Whether you’re looking to make your video footage more cinematic or are just getting starting with time remapping in Adobe Premiere, transitions are an essential editing technique which you can use on any video, regardless of the content.
These transitions can all be created quickly and easily in Adobe Premiere Pro. From the simple to the extraordinary, there’s something here for everyone. And all of them will liven up your videos.
1. J Cut
This transition by Justin Odisho is a basic one that everyone should know. This is possibly one of the most well known and popular Adobe Premiere transitions, and works with anything, from documentaries, to vlogs, and everything in between.
The basics are simple. Cut to the sound of your next clip before the image. This gives viewers an idea of what to expect, and prepares them for what is to follow.
This tutorial is clear and easy to follow—just like all of Justin’s tutorials.
2. Fade In/Out
Another editing staple is presented here by YouTuber SwiftSloth. By using keyframes and the opacity effect control, you can quickly and easily fade a clip in or out. This simple tutorial covers everything you need to know about this basic transition.
Coming straight from YouTube tutorial channel Premiere Gal, this awesome ink transition will certainly liven up any edit.
By using a series of ink videos, along with some basic adjustment and a cross dissolve, this transition can be applied to any suitable footage, not just shots of ink.
If you’re looking for copyright-free stock videos to apply this transition to, then why not take a look at these copyright-free stock footage websites?
4. Light Leak
YouTube editor Brandon shares his own take on the popular “Light Leak” transition style. While this video does make use of pre-purchased video clips, it’s entirely possible to film your own bokeh shots.
You could even create a DIY filter for custom bokeh shots, which would really make your Adobe Premiere transitions stand out.
Coming once again from YouTuber Justin Odisho, this spin transition is sure to liven up any video, although it’s probably most at home on YouTube style vlogs or travel videos.
This transition can be created entirely using Adobe Premiere Pro effects, with no external video clips required. Just make sure not to overuse it—you may make your viewers feel queasy.
Take a look at these engaging YouTube vlogs for some inspiration for using this transition.
In a similar style to the spin transition above, this whip pan transition is very popular online. Used extensively by YouTube creators such as Sam Kolder, this tutorial from content creator tutvid will get you started.
The whip pan is another transition that can be overused, especially if badly edited, so make sure you study up and learn how to use it properly.
7. Luma Fade
Rising YouTube star Peter McKinnon presents the luma fade transition in his “Two Minute Tuesday” series. This transition uses Premiere’s built in effects, along with some simple keyframing to produce this unique effect.
A luma fade is a unique transition like no other. It involves a dark element from a clip (Peter uses birds flying in his example) appearing in a different clip, before the full video fades in. This transition merges two video clips together in an almost magical way, but keep in mind it won’t work for every shot—it needs certain types of footage to look its best. All of the intricacies and caveats are covered in the comprehensive tutorial.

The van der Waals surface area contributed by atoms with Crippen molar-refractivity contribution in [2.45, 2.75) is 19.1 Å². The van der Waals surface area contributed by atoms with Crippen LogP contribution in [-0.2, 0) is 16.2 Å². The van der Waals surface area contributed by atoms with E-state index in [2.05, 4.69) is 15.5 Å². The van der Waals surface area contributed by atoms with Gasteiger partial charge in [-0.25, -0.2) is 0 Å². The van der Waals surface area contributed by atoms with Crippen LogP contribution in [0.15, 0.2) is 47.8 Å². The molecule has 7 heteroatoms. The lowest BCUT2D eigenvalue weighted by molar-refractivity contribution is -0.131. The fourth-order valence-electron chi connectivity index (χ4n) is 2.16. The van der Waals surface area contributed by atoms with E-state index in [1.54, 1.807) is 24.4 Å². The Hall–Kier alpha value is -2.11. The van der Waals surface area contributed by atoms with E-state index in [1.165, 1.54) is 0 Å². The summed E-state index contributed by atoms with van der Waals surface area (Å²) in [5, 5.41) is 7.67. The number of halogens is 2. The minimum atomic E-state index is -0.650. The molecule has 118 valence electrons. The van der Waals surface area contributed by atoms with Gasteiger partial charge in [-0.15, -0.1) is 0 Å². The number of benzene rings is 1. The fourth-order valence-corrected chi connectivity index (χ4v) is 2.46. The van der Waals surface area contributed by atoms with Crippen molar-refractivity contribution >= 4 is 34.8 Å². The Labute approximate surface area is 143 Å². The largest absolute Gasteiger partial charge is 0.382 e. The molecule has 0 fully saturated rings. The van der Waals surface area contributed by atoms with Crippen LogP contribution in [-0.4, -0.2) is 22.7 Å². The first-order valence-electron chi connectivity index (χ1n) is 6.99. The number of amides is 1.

Kyler Holland shows you just how easy a zoom transition is. In less than two minutes his tutorial covers how to use the opacity and motion controls included with Premiere Pro.
You will need to film several different shots for this transition to work. As a minimum you’ll need a far away shot to start with, and then a close-up to transition to.
Alternatively, you could shoot one shot in 4K and “punch in” to mimic a second camera. Our article exploring reasons to shoot 4K video shows you how to achieve this.
Peter McKinnon once again shows you how to produce a unique Adobe Premiere transition. This tutorial is slightly more complex than most, but it’s easily achievable thanks to Peter’s clear instructions.
Masking uses a moving object in your footage to reveal the second clip. This could be a street light, plant, or a person walking past. When used correctly it produces a very natural looking transition.
This is once again a transition that needs to be considered before you start filming. It’s possible to produce with any footage, but the editing process becomes much easier if you shoot footage specifically for this transition.
Don’t forget to add a proper voiceover in Premiere to go along with your transitions.
Justin Odisho shows you how to quickly and easily create a glitch effect transition. This is the third transition from Justin Odisho, and it’s easy to see why. Justin’s style is direct and to the point. This transition can be produced entirely within Premiere Pro, with no plug-ins, videos, or purchases required.
Peter Mckinnon also has a glitch effect transition tutorial in less than three minutes, which provides an alternative, and slightly condensed, overview of the same technique.
What Are Your Favorite Adobe Premiere Transitions?
As these tutorials reveal, it’s surprisingly easy to create your own transitions. These YouTube creators all have their own unique take on transitions. And once you’ve got these transitions down, you can then move onto making your own Adobe Premiere transitions.
If you’ve read this far you’re probably a fan of Adobe Premiere Pro, so don’t forget to take a look at how to use its color match tool, plus how to start using color correction in Premiere and create your own Premiere Pro assets.